Reviewed by Glenn Erickson
When Pier Paolo Pasolini turned filmmaker in the early 1960s, he was already a famous
novelist, poet and screenwriter. His knowledge of Italian street argot contributed to
films like Fellini's Nights of Cabiria. That celebrity continued into directing,
with the raw and earthy Accatone and Mamma Roma finding favor with film
critics. Mamma Roma is his second film, an unusual story of the streets that goes
against Pasolini's "all non-actors" rule by starring Anna Magnani.
Middle aged prostitute Mamma Roma (Anna Magnani) has come up in the world and now
runs a food cart in Rome, so she returns to her small town to fetch her son Ettore
(Ettore Garofolo). She tries as best she can to introduce him to decent ways, but Ettore is unwilling
to attend school and turns to thievery and shenanigans with the local loose girl Bruna (Silvana
Corsini). Worse, Mamma's old pimp returns to demand that she go back on the streets for him; if
she doesn't, he threatens to tell her son about her past.
Mamma Roma plays like neorealism gone sour. Our heroine is a soft-hearted woman with a
rough past who must suffer for trying to do the right thing by her ignorant, country-raised son, Ettore.
She relocates him to one of those oppressive and treeless mass housing areas with high-rise apartments
surrounded by vacant scrub lots. Ettore is quickly seduced into the aimless life of the
local layabouts, and meets sordidly with a young mother who gives herself to the local
boys out of boredom - or is it divine generosity?
Mamma Roma has attained the first footing out of the gutter by becoming a respectable licensed street vendor.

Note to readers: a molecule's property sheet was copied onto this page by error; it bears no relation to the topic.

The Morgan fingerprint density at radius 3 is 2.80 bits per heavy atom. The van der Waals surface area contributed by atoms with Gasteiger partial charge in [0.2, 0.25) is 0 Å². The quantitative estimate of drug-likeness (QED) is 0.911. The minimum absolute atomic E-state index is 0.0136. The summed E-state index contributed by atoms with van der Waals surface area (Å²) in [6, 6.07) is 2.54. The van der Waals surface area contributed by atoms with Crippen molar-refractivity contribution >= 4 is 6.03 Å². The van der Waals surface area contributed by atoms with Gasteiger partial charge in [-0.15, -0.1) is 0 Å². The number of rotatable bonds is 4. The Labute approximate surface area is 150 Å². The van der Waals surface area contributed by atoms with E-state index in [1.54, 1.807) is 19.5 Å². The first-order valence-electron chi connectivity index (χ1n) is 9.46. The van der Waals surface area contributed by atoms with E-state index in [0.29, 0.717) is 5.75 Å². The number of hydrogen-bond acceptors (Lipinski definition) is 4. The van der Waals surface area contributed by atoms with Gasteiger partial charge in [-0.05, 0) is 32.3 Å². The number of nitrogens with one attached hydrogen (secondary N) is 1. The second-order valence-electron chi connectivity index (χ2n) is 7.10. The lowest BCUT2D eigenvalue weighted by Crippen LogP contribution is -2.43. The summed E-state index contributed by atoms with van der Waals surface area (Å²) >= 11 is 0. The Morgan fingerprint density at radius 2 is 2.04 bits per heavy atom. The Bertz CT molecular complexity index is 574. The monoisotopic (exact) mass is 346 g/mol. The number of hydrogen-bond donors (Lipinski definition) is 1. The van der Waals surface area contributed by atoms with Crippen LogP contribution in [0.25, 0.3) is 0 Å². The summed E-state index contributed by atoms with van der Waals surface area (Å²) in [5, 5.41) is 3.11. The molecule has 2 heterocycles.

Her seller's voice attracts customers when she's happy, but those moments become fewer as she
fails to lead her son in a good direction. He leaves the school she's set him up in and continues
to commit petty crimes like stealing from hospital patients. Using her old connections on the street,
Mamma Roma blackmails a restaurant owner into giving Ettore a job, which he leaves after a while.
She buys him a motorcycle, which Ettore takes without a word of thanks.
Mamma Roma becomes more interesting in the context of religious and political criticism.
Pasolini was an intellectual Marxist and a vocal critic of public policy; the film seeks to illustrate
the futility of the underclass trying to achieve humble bourgeois status. When the good idea of
education fails with Ettore, Mamma Roma tries to buy his happiness with consumer goods. That only
breaks down what few values he has. The only man in her life is an ex-pimp married to
another who considers her just a means to make money, another revenue-generating possession. The
only thing keeping Mamma Roma from pure misery is Pasolini's compassion for his female heroine.
Pasolini makes of his "Mother Rome" a clear symbol of a profane Madonna. She's a woman of the
streets with no husband, and with Ettore's exact paternity unclear there's a hint of a parallel to
the virgin birth. In the sticks Ettore could stay ignorant and unsophisticated, but once he hits the
corrupt city he's a gone goose. The only bits of real happiness are when mother and son dance or
ride together on the motorcycle; theirs is the only relationship that with moments above worldly realities.
Ettore's final end is a figurative crucifixion, spelled out twice in the extras as modeled after a
famous painting. The overall impression of Mamma Roma is a gritty and dirty little story with
stylistic overtones of religious and political symbolism. Even the titles show this; a fly crawls on
one of the title cards.
Pasolini's entry into films has been credited to his knowledge of regional dialects and the details of